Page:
Ramble On

Tuesday, November 29, 2011

Bear Fence Mountain: An Easy SNP Day Hike

It being Thanksgiving weekend and all, Mary thought it might be fun to take a little walk in the Park.  Since she had never been before, I suggested we might go over to Bear Fence Mountain and explore it a bit. 

This relatively short trail - the Easy Day Hikes book (Amazon link at the end of the post) has it as a 1.2 mile loop with less than 400 feet of elevation gain, showcases the essential geologic history of the Blue Ridge.  The central portion of the hike, and its highlight, is a rock scramble along the ridge pictured here that is about a third of a mile in length. The mountain's summit is about 3,470 feet above sea level.

The trail to the scramble passes through the Park's signature greenstone and sandstone formations, and transitions to Catoctin basalt at the scramble itself. I prefer to take the loop trail for the opportunity it provides to have a good look at the stony layer from below, and then from being up close and personal during the scramble.

Funny thing along the way - after the initial photo above, my iPhone told me it was out of memory and it wouldn't allow any more photos.  I'll get that checked out, but in the meantime we fell back on Mary's good old fashioned RAZR, which is what I used to use for the blog.  These small format photos are taken with that camera.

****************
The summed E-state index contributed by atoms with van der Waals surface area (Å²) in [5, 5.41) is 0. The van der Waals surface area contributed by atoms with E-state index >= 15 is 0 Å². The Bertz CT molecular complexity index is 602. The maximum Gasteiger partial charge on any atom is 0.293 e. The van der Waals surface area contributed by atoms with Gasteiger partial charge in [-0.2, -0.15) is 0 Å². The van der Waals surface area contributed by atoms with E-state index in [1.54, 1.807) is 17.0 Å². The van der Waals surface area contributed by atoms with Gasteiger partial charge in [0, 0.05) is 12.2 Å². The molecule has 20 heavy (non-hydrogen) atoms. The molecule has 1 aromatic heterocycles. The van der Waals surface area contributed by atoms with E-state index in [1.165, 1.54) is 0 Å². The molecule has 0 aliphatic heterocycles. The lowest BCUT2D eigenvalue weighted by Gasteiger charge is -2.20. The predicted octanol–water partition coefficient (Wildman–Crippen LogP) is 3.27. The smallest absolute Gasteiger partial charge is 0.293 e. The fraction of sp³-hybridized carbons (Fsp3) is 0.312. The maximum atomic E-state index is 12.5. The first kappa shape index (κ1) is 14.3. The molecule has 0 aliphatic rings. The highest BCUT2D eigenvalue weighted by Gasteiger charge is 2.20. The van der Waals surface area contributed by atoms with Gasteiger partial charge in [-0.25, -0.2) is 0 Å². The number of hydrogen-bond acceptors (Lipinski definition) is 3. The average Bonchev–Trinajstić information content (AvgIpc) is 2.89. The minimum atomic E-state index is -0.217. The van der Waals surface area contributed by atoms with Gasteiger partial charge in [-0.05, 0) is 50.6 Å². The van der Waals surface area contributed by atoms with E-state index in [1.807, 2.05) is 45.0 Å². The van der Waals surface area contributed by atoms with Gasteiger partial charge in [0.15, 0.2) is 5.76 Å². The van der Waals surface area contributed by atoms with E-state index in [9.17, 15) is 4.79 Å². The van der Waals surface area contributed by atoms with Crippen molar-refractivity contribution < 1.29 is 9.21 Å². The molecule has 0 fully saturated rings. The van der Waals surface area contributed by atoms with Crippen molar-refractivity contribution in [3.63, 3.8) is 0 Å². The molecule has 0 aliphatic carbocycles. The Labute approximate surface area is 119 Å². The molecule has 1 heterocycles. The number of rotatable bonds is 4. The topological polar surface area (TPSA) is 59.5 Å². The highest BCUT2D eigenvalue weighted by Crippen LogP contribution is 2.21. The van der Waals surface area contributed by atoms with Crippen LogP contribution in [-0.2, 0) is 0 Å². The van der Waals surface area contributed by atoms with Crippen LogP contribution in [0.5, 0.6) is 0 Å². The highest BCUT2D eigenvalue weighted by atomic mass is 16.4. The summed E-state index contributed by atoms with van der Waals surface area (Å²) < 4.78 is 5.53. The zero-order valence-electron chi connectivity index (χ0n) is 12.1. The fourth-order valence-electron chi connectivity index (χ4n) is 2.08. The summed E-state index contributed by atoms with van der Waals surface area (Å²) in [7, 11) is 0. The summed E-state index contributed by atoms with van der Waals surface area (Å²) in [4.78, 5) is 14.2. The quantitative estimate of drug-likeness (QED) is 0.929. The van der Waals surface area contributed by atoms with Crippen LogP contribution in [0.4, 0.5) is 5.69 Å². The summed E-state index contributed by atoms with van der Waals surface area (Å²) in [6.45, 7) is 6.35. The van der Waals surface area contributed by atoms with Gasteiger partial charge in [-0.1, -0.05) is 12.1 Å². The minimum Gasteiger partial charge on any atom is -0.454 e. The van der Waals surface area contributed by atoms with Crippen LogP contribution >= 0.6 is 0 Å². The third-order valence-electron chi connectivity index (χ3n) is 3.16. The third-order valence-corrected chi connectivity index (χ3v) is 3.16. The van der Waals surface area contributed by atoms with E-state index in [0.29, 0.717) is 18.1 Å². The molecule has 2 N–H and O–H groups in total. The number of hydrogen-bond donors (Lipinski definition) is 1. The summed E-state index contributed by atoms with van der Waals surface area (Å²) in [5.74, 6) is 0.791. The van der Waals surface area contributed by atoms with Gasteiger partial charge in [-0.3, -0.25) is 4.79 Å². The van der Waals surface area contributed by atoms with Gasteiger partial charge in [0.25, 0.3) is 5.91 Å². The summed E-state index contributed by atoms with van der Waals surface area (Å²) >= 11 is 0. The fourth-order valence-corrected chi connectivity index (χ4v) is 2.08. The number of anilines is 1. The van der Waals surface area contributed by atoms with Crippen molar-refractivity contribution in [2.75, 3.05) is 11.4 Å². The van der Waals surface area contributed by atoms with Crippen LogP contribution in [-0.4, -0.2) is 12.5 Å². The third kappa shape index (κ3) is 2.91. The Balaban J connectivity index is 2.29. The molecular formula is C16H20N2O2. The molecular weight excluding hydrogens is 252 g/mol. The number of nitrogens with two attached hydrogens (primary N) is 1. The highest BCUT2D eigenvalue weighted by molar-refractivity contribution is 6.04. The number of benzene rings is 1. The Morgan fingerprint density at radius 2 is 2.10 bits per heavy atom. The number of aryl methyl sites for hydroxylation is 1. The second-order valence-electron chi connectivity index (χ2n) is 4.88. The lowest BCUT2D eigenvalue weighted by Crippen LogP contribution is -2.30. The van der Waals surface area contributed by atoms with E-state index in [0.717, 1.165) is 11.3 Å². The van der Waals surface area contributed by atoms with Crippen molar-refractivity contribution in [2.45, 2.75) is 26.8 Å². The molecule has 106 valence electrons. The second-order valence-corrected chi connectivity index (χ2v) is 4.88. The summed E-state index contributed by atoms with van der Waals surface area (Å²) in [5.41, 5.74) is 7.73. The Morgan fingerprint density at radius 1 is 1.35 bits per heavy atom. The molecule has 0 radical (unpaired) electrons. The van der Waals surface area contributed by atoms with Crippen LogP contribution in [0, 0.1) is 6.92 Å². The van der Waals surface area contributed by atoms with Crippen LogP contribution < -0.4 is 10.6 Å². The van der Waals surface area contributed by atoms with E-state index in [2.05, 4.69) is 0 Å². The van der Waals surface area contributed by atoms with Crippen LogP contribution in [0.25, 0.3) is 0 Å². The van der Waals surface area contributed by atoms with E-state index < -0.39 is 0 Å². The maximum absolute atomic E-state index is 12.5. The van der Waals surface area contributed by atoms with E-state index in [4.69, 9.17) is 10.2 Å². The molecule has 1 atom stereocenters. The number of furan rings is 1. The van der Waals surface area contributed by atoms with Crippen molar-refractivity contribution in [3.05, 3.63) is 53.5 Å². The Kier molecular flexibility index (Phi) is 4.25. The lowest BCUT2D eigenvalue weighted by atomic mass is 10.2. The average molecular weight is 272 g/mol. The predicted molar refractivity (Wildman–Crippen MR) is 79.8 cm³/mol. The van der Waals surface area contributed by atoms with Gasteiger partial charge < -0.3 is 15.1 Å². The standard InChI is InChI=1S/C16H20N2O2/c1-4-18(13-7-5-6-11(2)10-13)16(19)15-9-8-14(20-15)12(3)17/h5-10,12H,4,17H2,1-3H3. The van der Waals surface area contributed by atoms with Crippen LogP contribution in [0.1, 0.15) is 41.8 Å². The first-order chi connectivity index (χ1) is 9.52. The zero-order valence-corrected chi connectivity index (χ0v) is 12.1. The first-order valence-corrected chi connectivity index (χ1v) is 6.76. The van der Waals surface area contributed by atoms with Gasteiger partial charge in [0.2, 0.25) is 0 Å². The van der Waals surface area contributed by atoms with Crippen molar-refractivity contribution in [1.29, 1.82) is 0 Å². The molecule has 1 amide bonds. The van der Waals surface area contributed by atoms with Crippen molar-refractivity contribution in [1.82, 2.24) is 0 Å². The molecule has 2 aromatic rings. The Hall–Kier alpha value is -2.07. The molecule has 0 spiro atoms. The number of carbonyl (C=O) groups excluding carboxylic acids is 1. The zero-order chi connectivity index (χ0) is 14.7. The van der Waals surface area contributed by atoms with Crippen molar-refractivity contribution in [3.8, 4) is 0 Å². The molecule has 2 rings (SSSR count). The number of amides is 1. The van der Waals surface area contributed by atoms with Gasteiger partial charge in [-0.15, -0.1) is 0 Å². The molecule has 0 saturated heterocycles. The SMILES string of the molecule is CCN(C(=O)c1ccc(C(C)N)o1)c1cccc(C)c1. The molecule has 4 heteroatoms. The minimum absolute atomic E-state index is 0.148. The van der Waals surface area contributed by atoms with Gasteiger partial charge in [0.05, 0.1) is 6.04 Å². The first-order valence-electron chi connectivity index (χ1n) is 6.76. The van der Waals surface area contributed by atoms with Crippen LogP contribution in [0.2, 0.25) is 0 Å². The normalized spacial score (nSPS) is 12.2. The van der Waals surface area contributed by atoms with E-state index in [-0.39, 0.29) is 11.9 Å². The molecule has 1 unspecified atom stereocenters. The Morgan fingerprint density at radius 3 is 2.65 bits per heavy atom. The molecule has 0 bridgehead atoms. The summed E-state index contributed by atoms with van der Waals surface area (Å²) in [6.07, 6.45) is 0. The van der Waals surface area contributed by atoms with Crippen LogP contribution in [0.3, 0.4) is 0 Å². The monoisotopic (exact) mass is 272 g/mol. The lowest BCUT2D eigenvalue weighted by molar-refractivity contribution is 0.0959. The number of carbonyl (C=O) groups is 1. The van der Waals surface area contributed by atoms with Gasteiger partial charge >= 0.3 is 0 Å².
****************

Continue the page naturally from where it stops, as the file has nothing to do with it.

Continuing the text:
This absolutely stunning view looking north towards Tanners Ridge and New Market gap was taken from a view point on the AT a couple of hundred yards south of the scramble. 

Full disclosure:  Mary and I didn't do the full rock scramble.  This trail is one of the better visited ones in the Park - there is even a Ranger Program that comes here (one I'd like to join sometime), so there is a lot of traffic on the mountain.  While the challenges of this scramble don't compare to Old Rag due to its length and the lack of significant elevation change, it does give a good preview of the experience you can expect on that landmark, and the transitions through the geologic layers are the same as what you'll see there.

Here are a couple of mountain portraits of your faithful blogger and his loving wife.

 And here is the Amazon link to the Easy Day Hikes book, if you are interested (hey!  Fourth Edition!)

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